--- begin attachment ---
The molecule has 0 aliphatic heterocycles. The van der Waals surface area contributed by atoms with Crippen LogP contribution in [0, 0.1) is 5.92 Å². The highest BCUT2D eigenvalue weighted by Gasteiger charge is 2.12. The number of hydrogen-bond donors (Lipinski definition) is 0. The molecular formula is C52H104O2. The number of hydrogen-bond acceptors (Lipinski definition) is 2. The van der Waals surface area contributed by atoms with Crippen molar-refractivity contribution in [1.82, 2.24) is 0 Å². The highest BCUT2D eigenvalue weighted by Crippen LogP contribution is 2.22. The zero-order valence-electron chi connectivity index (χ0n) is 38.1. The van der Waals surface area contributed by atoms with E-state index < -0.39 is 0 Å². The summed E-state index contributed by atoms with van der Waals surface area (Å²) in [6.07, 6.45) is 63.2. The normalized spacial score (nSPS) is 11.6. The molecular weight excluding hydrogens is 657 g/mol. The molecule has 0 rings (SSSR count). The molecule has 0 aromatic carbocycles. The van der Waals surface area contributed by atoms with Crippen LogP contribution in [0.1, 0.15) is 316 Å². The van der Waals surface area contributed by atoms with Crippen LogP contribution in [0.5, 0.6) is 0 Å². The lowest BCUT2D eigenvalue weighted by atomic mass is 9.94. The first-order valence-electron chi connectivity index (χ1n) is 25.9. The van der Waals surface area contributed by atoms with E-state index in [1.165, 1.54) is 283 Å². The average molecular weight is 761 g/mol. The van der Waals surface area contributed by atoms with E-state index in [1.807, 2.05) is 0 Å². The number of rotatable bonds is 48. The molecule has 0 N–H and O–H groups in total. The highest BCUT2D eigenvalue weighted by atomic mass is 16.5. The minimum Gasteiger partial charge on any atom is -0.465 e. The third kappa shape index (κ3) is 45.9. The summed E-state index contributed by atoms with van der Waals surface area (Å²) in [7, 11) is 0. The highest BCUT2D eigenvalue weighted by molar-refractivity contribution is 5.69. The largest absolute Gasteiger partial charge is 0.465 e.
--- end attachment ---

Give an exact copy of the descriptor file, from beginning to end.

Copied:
The molecule has 0 aliphatic heterocycles. The van der Waals surface area contributed by atoms with Crippen LogP contribution in [0, 0.1) is 5.92 Å². The highest BCUT2D eigenvalue weighted by Gasteiger charge is 2.12. The number of hydrogen-bond donors (Lipinski definition) is 0. The molecular formula is C52H104O2. The number of hydrogen-bond acceptors (Lipinski definition) is 2. The van der Waals surface area contributed by atoms with Crippen molar-refractivity contribution in [1.82, 2.24) is 0 Å². The highest BCUT2D eigenvalue weighted by Crippen LogP contribution is 2.22. The zero-order valence-electron chi connectivity index (χ0n) is 38.1. The van der Waals surface area contributed by atoms with E-state index < -0.39 is 0 Å². The summed E-state index contributed by atoms with van der Waals surface area (Å²) in [6.07, 6.45) is 63.2. The normalized spacial score (nSPS) is 11.6. The molecular weight excluding hydrogens is 657 g/mol. The molecule has 0 rings (SSSR count). The molecule has 0 aromatic carbocycles. The van der Waals surface area contributed by atoms with Crippen LogP contribution in [0.1, 0.15) is 316 Å². The van der Waals surface area contributed by atoms with Crippen LogP contribution in [0.5, 0.6) is 0 Å². The lowest BCUT2D eigenvalue weighted by atomic mass is 9.94. The first-order valence-electron chi connectivity index (χ1n) is 25.9. The van der Waals surface area contributed by atoms with E-state index in [1.165, 1.54) is 283 Å². The average molecular weight is 761 g/mol. The van der Waals surface area contributed by atoms with E-state index in [1.807, 2.05) is 0 Å². The number of rotatable bonds is 48. The molecule has 0 N–H and O–H groups in total. The highest BCUT2D eigenvalue weighted by atomic mass is 16.5. The minimum Gasteiger partial charge on any atom is -0.465 e. The third kappa shape index (κ3) is 45.9. The summed E-state index contributed by atoms with van der Waals surface area (Å²) in [7, 11) is 0. The highest BCUT2D eigenvalue weighted by molar-refractivity contribution is 5.69. The largest absolute Gasteiger partial charge is 0.465 e.